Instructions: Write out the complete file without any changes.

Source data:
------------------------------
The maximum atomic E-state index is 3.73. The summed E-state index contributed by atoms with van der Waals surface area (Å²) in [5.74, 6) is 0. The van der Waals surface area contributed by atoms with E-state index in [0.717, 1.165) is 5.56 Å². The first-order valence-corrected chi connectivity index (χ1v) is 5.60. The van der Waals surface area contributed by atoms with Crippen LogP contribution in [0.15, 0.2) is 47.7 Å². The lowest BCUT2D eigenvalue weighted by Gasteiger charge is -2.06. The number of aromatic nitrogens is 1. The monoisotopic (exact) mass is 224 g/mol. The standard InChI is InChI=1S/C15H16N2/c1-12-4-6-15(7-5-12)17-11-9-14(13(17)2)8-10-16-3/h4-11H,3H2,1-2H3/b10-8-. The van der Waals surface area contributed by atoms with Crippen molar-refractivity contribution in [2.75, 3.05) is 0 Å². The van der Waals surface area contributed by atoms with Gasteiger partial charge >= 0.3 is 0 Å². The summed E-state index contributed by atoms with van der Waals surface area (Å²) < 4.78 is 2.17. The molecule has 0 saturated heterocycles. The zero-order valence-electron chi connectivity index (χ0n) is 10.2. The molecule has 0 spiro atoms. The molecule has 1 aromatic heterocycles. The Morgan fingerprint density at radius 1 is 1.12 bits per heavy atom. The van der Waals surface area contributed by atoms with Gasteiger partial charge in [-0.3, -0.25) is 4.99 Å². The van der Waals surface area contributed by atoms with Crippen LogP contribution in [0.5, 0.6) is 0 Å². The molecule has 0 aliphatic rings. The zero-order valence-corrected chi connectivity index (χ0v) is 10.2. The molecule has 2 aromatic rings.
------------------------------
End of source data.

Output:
The maximum atomic E-state index is 3.73. The summed E-state index contributed by atoms with van der Waals surface area (Å²) in [5.74, 6) is 0. The van der Waals surface area contributed by atoms with E-state index in [0.717, 1.165) is 5.56 Å². The first-order valence-corrected chi connectivity index (χ1v) is 5.60. The van der Waals surface area contributed by atoms with Crippen LogP contribution in [0.15, 0.2) is 47.7 Å². The lowest BCUT2D eigenvalue weighted by Gasteiger charge is -2.06. The number of aromatic nitrogens is 1. The monoisotopic (exact) mass is 224 g/mol. The standard InChI is InChI=1S/C15H16N2/c1-12-4-6-15(7-5-12)17-11-9-14(13(17)2)8-10-16-3/h4-11H,3H2,1-2H3/b10-8-. The van der Waals surface area contributed by atoms with Crippen molar-refractivity contribution in [2.75, 3.05) is 0 Å². The van der Waals surface area contributed by atoms with Gasteiger partial charge >= 0.3 is 0 Å². The summed E-state index contributed by atoms with van der Waals surface area (Å²) < 4.78 is 2.17. The molecule has 0 saturated heterocycles. The zero-order valence-electron chi connectivity index (χ0n) is 10.2. The molecule has 0 spiro atoms. The molecule has 1 aromatic heterocycles. The Morgan fingerprint density at radius 1 is 1.12 bits per heavy atom. The van der Waals surface area contributed by atoms with Gasteiger partial charge in [-0.3, -0.25) is 4.99 Å². The van der Waals surface area contributed by atoms with Crippen LogP contribution in [0.5, 0.6) is 0 Å². The molecule has 0 aliphatic rings. The zero-order valence-corrected chi connectivity index (χ0v) is 10.2. The molecule has 2 aromatic rings.